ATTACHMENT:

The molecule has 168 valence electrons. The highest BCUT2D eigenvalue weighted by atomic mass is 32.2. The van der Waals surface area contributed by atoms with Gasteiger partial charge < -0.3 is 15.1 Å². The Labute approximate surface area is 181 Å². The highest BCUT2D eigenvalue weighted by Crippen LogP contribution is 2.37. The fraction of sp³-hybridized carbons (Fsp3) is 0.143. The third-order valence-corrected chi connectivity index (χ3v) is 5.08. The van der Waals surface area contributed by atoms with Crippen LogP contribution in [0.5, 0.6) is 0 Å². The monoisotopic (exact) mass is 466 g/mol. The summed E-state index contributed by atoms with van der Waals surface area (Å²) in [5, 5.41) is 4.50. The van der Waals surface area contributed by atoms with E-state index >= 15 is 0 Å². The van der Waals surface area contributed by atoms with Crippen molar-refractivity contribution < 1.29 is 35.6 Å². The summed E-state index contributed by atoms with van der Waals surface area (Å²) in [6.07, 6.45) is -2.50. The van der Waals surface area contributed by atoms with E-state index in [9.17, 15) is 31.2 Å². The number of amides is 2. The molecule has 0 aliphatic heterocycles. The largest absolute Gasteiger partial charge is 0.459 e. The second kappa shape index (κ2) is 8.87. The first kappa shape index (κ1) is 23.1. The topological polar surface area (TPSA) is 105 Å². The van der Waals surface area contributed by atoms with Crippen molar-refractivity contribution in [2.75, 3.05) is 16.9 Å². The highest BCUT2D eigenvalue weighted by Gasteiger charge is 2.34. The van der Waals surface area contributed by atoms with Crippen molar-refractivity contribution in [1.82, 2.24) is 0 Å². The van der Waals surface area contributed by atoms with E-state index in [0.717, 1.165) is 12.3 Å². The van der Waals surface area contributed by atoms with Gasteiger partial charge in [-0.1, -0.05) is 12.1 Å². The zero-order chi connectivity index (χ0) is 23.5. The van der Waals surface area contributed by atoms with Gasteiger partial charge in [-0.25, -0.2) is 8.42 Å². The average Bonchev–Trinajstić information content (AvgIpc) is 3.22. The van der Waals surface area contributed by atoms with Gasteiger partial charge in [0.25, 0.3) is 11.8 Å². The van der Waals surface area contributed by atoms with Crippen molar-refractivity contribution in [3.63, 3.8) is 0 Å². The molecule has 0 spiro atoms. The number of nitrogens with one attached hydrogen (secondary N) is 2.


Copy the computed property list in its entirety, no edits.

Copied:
The molecule has 168 valence electrons. The highest BCUT2D eigenvalue weighted by atomic mass is 32.2. The van der Waals surface area contributed by atoms with Gasteiger partial charge < -0.3 is 15.1 Å². The Labute approximate surface area is 181 Å². The highest BCUT2D eigenvalue weighted by Crippen LogP contribution is 2.37. The fraction of sp³-hybridized carbons (Fsp3) is 0.143. The third-order valence-corrected chi connectivity index (χ3v) is 5.08. The van der Waals surface area contributed by atoms with Crippen LogP contribution in [0.5, 0.6) is 0 Å². The monoisotopic (exact) mass is 466 g/mol. The summed E-state index contributed by atoms with van der Waals surface area (Å²) in [5, 5.41) is 4.50. The van der Waals surface area contributed by atoms with E-state index >= 15 is 0 Å². The van der Waals surface area contributed by atoms with Crippen molar-refractivity contribution < 1.29 is 35.6 Å². The summed E-state index contributed by atoms with van der Waals surface area (Å²) in [6.07, 6.45) is -2.50. The van der Waals surface area contributed by atoms with E-state index in [9.17, 15) is 31.2 Å². The number of amides is 2. The molecule has 0 aliphatic heterocycles. The largest absolute Gasteiger partial charge is 0.459 e. The second kappa shape index (κ2) is 8.87. The first kappa shape index (κ1) is 23.1. The topological polar surface area (TPSA) is 105 Å². The van der Waals surface area contributed by atoms with Crippen molar-refractivity contribution in [2.75, 3.05) is 16.9 Å². The highest BCUT2D eigenvalue weighted by Gasteiger charge is 2.34. The van der Waals surface area contributed by atoms with Crippen molar-refractivity contribution in [1.82, 2.24) is 0 Å². The van der Waals surface area contributed by atoms with E-state index in [0.717, 1.165) is 12.3 Å². The van der Waals surface area contributed by atoms with Gasteiger partial charge in [-0.1, -0.05) is 12.1 Å². The zero-order chi connectivity index (χ0) is 23.5. The van der Waals surface area contributed by atoms with Gasteiger partial charge in [-0.25, -0.2) is 8.42 Å². The average Bonchev–Trinajstić information content (AvgIpc) is 3.22. The van der Waals surface area contributed by atoms with Gasteiger partial charge in [0.25, 0.3) is 11.8 Å². The van der Waals surface area contributed by atoms with Crippen molar-refractivity contribution in [3.63, 3.8) is 0 Å². The molecule has 0 spiro atoms. The number of nitrogens with one attached hydrogen (secondary N) is 2.